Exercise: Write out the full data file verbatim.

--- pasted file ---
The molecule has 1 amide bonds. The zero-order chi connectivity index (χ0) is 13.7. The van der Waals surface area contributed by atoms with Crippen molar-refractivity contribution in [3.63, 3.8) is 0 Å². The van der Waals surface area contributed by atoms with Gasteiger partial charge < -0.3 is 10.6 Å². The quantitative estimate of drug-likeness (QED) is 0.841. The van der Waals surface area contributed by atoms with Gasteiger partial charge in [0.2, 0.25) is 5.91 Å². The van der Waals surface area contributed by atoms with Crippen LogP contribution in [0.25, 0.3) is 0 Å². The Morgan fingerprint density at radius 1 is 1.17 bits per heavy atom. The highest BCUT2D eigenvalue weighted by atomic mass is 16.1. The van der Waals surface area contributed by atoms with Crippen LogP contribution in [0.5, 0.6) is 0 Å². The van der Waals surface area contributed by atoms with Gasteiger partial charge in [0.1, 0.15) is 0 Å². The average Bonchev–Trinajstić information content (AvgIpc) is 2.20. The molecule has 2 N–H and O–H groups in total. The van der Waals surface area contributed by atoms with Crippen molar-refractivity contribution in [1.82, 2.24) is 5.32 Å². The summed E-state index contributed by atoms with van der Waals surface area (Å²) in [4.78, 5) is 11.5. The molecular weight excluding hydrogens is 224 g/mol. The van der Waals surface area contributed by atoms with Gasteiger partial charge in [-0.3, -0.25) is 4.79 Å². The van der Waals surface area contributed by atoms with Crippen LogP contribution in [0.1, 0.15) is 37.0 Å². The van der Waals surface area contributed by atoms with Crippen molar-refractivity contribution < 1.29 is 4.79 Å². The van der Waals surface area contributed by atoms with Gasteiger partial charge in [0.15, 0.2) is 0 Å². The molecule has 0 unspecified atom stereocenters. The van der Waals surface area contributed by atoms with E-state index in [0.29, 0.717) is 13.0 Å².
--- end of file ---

The molecule has 1 amide bonds. The zero-order chi connectivity index (χ0) is 13.7. The van der Waals surface area contributed by atoms with Crippen molar-refractivity contribution in [3.63, 3.8) is 0 Å². The van der Waals surface area contributed by atoms with Gasteiger partial charge < -0.3 is 10.6 Å². The quantitative estimate of drug-likeness (QED) is 0.841. The van der Waals surface area contributed by atoms with Gasteiger partial charge in [0.2, 0.25) is 5.91 Å². The van der Waals surface area contributed by atoms with Crippen LogP contribution in [0.25, 0.3) is 0 Å². The Morgan fingerprint density at radius 1 is 1.17 bits per heavy atom. The highest BCUT2D eigenvalue weighted by atomic mass is 16.1. The van der Waals surface area contributed by atoms with Crippen LogP contribution in [0.5, 0.6) is 0 Å². The van der Waals surface area contributed by atoms with Gasteiger partial charge in [0.1, 0.15) is 0 Å². The average Bonchev–Trinajstić information content (AvgIpc) is 2.20. The molecule has 2 N–H and O–H groups in total. The van der Waals surface area contributed by atoms with Crippen molar-refractivity contribution in [1.82, 2.24) is 5.32 Å². The summed E-state index contributed by atoms with van der Waals surface area (Å²) in [4.78, 5) is 11.5. The molecular weight excluding hydrogens is 224 g/mol. The van der Waals surface area contributed by atoms with Gasteiger partial charge in [-0.3, -0.25) is 4.79 Å². The van der Waals surface area contributed by atoms with Crippen LogP contribution in [0.1, 0.15) is 37.0 Å². The van der Waals surface area contributed by atoms with Crippen molar-refractivity contribution < 1.29 is 4.79 Å². The van der Waals surface area contributed by atoms with Gasteiger partial charge in [0.15, 0.2) is 0 Å². The molecule has 0 unspecified atom stereocenters. The van der Waals surface area contributed by atoms with E-state index in [0.29, 0.717) is 13.0 Å².